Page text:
Global rising temperatures are making food more diﬃcult to grow. Some foods disappearing due to climate change include coﬀee, chocolate, wine, and almonds. Even staples like rice, corn, chickpeas, beans, and wheat are being impacted.
Coﬀee will need to be grown further north as higher temperatures in the tropics have led to more intense rainy seasons and persistent humidity. Unfortunately, this has provided the perfect opportunity for the “coﬀee leaf rust” fungus to take over coﬀee plantations. The rust-coloured spores that spread between the trees make it impossible for the plants to photosynthesise, which means that they cannot produce the coﬀee berries needed for our drink.
Almonds have skyrocketed in popularity due to a growing demand for almond milk. However, 80% of the world’s almonds come from California, which, at present, is undergoing a 22-year-long drought. Thus, the demand for almonds is more than what the region can sustainably provide.
Chocolate, corn, chickpeas, and wheat all suﬀer from falling water supplies and the resulting droughts that occur as the earth warms. Rice paddies are also susceptible to droughts and unpredictable rainfall. However, their most significant issue is saltwater flooding due to rising sea levels.
Climate change is also aﬀecting the nutrition of our foods. As carbon in the air increases, the proteins, minerals, and critical nutrients that plants take up will decrease, aﬀecting the overall nutritional value of the plant. Not only does this aﬀect us, it even aﬀects the animals we consume. For example, the feed that cows eat will have a reduced nutritional value (due to the process above), and the cows themselves will be less nutrient-rich. In addition, as crops, rice, and other staples become more challenging to grow, they will become more scarce, and prices will rise as a result.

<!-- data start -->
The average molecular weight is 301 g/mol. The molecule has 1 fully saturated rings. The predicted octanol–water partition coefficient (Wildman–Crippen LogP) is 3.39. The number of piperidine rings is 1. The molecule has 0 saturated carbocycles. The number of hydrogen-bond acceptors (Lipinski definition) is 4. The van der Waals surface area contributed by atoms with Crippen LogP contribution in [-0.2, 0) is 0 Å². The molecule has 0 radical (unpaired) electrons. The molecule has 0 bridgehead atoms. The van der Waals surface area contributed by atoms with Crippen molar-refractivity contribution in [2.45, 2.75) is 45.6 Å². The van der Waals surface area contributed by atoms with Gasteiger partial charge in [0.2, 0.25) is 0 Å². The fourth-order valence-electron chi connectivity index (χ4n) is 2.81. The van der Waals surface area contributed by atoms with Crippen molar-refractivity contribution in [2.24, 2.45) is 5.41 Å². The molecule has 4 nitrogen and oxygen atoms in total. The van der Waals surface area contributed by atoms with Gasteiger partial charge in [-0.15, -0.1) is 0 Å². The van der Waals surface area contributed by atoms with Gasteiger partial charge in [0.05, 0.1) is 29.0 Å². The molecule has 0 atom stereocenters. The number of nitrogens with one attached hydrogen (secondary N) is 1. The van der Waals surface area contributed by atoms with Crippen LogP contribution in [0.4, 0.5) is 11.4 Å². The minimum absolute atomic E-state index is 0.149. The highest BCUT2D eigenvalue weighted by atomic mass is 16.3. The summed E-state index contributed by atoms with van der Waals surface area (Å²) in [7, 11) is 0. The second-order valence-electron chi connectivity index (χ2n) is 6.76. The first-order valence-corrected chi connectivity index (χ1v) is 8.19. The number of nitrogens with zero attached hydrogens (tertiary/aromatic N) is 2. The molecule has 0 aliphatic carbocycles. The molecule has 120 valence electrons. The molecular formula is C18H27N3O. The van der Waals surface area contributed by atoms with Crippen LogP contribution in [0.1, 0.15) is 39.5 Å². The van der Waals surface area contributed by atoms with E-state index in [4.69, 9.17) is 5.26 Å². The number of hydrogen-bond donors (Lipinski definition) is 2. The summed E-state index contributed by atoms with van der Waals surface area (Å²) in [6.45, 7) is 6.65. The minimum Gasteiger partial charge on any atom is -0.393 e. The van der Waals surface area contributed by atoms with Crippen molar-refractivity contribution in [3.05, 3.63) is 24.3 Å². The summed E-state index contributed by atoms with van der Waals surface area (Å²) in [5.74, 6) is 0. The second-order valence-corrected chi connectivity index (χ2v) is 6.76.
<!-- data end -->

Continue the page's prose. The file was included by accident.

Poverty-stricken areas, in which people may already not be getting enough nutrition, will be most aﬀected.
It becomes clear that the way we are farming needs to change. The most widely used agricultural practice is the planting of monocultures. This method grows only one type of crop on large swaths of land. To maintain these monocultures, you need large quantities of water and pesticides. Soil erosion, deforestation, and the loss of biodiversity (including insects and birds) are some ways the earth suﬀers as a result. Thus, monocultures destroy the landscape in and around the farm, putting more carbon into the air and undermining the basis of food production.
Shockingly, one-third of greenhouse gas comes from farming practices. As the planet warms, the conditions for growing our favourite foods become less favourable.
How You Can Help
However, not all hope is lost. We can look out for some sustainable farming practices when buying food.
- Buy local as it cuts down on the distance your food will travel to reach you. The more kilometres saved, the less the carbon footprint of the food will be. Support local farmers at markets and urban farms.
- Food found at markets and urban farms will also be seasonal and, in all likelihood, fair trade. You could even attempt to grow your own patch of fruits and veggies.
- Where possible, purchase organic foods grown with fewer chemical fertilisers and pesticides. Farmers cultivate healthy soil, which will then store more carbon instead of being released into the air.
Lastly, we do have a say in how our food is produced! Petition to make governments tax unsustainable farming practices. The money generated from these taxes could be used to subsidise sustainable farming practices so that they become the new normal.
Tell us: what else do you think we can do to help ensure our favourite foods can keep growing?
If you enjoyed this article, read here about how we need to eat here